COVID-19 spreading faster in Europe than in the United States

COVID-19 spreading faster in Europe than in the United States

Europe suffered more coronavirus infections than the United States this week. The European Union had 74,500 new coronavirus cases from October 7 to October 14. The United States had only 52,300. The gap between the European Union and the U.S. widened further over the last several days, meaning that the European Union may soon have twice as many new cases as the U.S.

Other countries are suffering even worse from COVID-19. Many countries in Latin America — such as Brazil, Peru, Chile, Ecuador and Bolivia — have had higher fractions of their population die of COVID-19 than the United States. Mexico’s death rate from the coronavirus is about the same as America’s per 100,000 people, even though Mexico was hit later by the virus, and had more time to prepare for it.

Other countries also have much more suffering to economic contraction as a result of COVID than the United States, whose economy has fared better than most world economies during the COVID-19 pandemic. In the second quarter of 2020, the United States fared better than any other major economy in the OECD than Japan, with America’s economy falling by less than half the rate of the United Kingdom. The U.S. unemployment rate peaked at less than half of what many experts had predicted.

By contrast, notes Bloomberg News, vast numbers of people have plunged into poverty in other countries, and hunger is spreading rapidly in countries to our south: “In Latin America, a resurgence of poverty is bringing a vicious wave of hunger in a region that was supposed to have mostly eradicated that kind of malnutrition decades ago. From Buenos Aires to Mexico City, families are skipping on meals and swapping fresh produce for starchy and sugary items.”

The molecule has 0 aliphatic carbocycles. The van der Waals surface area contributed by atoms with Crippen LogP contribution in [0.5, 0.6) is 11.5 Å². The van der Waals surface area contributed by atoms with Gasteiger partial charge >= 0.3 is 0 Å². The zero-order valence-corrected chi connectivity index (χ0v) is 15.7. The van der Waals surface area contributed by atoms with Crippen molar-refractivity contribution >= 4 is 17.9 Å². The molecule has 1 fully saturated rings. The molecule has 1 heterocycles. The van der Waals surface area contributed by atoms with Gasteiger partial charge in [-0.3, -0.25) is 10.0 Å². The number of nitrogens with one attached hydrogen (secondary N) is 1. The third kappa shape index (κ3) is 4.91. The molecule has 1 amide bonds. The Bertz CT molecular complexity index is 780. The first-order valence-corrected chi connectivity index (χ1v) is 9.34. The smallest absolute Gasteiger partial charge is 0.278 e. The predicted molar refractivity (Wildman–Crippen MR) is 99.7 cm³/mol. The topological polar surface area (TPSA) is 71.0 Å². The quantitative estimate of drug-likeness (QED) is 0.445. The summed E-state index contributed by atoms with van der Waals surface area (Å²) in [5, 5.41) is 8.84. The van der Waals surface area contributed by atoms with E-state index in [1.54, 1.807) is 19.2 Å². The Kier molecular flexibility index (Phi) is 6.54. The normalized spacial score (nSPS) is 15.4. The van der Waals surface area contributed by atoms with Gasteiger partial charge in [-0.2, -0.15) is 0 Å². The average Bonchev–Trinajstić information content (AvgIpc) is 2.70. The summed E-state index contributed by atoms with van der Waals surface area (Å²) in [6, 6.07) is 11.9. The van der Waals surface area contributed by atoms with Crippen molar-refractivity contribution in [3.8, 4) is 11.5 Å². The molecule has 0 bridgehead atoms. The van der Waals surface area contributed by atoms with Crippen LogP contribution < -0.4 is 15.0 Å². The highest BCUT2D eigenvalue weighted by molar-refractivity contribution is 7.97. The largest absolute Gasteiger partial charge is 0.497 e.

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The United States fared better economically than most of the world during the pandemic.  In the second quarter of 2020, the U.S. economy fell by 10.9% less than the United Kingdom, 7.8% less than Mexico, 2.5% less than Canada, and 4.3% less than France. It also fell by 14.4% less than India, the world’s fifth largest economy, whose economy fell more than twice as much as the U.S. economy.

After its losses in the second quarter, the U.S. economy appeared to bounce back.  The U.S. unemployment rate fell to 8.4 percent in August, and 7.9 percent in September, although it remains well above its rate prior to the pandemic. Many experts had predicted that the unemployment rate would peak at over 30 percent. But it never rose above 14.7%.

The head of the St. Louis Federal Reserve Bank said the U.S. economy will bounce back and that lockdowns are no longer necessary. The World Health Organization warns that lockdowns only make sense as a temporary, limited measure, as way to “buy…time.” Thus, it is wrong to use lockdowns as a “primary means” of fighting the disease, because extended lockdowns make “people an awful lot poorer,” resulting in increased mortality due to poverty.